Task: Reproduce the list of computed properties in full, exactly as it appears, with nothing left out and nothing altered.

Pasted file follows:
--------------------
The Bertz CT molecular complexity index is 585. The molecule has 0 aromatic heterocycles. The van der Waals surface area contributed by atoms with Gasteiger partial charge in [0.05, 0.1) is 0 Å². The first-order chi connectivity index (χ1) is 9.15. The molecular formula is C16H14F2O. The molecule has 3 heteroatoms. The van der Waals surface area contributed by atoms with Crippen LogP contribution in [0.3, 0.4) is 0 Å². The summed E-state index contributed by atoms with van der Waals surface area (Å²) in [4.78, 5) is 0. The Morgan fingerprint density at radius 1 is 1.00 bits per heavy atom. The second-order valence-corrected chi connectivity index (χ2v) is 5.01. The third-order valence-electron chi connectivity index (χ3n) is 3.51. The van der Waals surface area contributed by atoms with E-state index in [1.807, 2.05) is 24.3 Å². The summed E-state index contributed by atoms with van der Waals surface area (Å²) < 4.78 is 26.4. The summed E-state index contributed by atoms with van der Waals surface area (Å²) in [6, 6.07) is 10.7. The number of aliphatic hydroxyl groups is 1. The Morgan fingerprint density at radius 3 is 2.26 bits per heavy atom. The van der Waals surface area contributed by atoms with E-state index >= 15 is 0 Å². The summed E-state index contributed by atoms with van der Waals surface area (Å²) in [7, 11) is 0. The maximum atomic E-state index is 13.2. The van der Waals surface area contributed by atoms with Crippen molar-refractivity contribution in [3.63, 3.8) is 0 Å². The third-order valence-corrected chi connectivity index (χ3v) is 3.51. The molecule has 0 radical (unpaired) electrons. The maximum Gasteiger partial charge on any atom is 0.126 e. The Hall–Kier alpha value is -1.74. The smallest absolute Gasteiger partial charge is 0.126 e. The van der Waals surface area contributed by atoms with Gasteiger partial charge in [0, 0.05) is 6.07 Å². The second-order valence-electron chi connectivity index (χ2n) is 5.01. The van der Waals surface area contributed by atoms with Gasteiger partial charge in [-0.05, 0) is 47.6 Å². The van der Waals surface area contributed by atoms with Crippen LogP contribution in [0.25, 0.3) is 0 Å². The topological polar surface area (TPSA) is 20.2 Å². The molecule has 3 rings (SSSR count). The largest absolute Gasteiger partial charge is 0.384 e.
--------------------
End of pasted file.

The Bertz CT molecular complexity index is 585. The molecule has 0 aromatic heterocycles. The van der Waals surface area contributed by atoms with Gasteiger partial charge in [0.05, 0.1) is 0 Å². The first-order chi connectivity index (χ1) is 9.15. The molecular formula is C16H14F2O. The molecule has 3 heteroatoms. The van der Waals surface area contributed by atoms with Crippen LogP contribution in [0.3, 0.4) is 0 Å². The summed E-state index contributed by atoms with van der Waals surface area (Å²) in [4.78, 5) is 0. The Morgan fingerprint density at radius 1 is 1.00 bits per heavy atom. The second-order valence-corrected chi connectivity index (χ2v) is 5.01. The third-order valence-electron chi connectivity index (χ3n) is 3.51. The van der Waals surface area contributed by atoms with E-state index in [1.807, 2.05) is 24.3 Å². The summed E-state index contributed by atoms with van der Waals surface area (Å²) < 4.78 is 26.4. The summed E-state index contributed by atoms with van der Waals surface area (Å²) in [6, 6.07) is 10.7. The number of aliphatic hydroxyl groups is 1. The Morgan fingerprint density at radius 3 is 2.26 bits per heavy atom. The van der Waals surface area contributed by atoms with E-state index >= 15 is 0 Å². The summed E-state index contributed by atoms with van der Waals surface area (Å²) in [7, 11) is 0. The maximum atomic E-state index is 13.2. The van der Waals surface area contributed by atoms with Crippen molar-refractivity contribution in [3.63, 3.8) is 0 Å². The third-order valence-corrected chi connectivity index (χ3v) is 3.51. The molecule has 0 radical (unpaired) electrons. The maximum Gasteiger partial charge on any atom is 0.126 e. The Hall–Kier alpha value is -1.74. The smallest absolute Gasteiger partial charge is 0.126 e. The van der Waals surface area contributed by atoms with Gasteiger partial charge in [0, 0.05) is 6.07 Å². The second-order valence-electron chi connectivity index (χ2n) is 5.01. The van der Waals surface area contributed by atoms with Gasteiger partial charge in [-0.05, 0) is 47.6 Å². The van der Waals surface area contributed by atoms with Crippen LogP contribution in [0.25, 0.3) is 0 Å². The topological polar surface area (TPSA) is 20.2 Å². The molecule has 3 rings (SSSR count). The largest absolute Gasteiger partial charge is 0.384 e.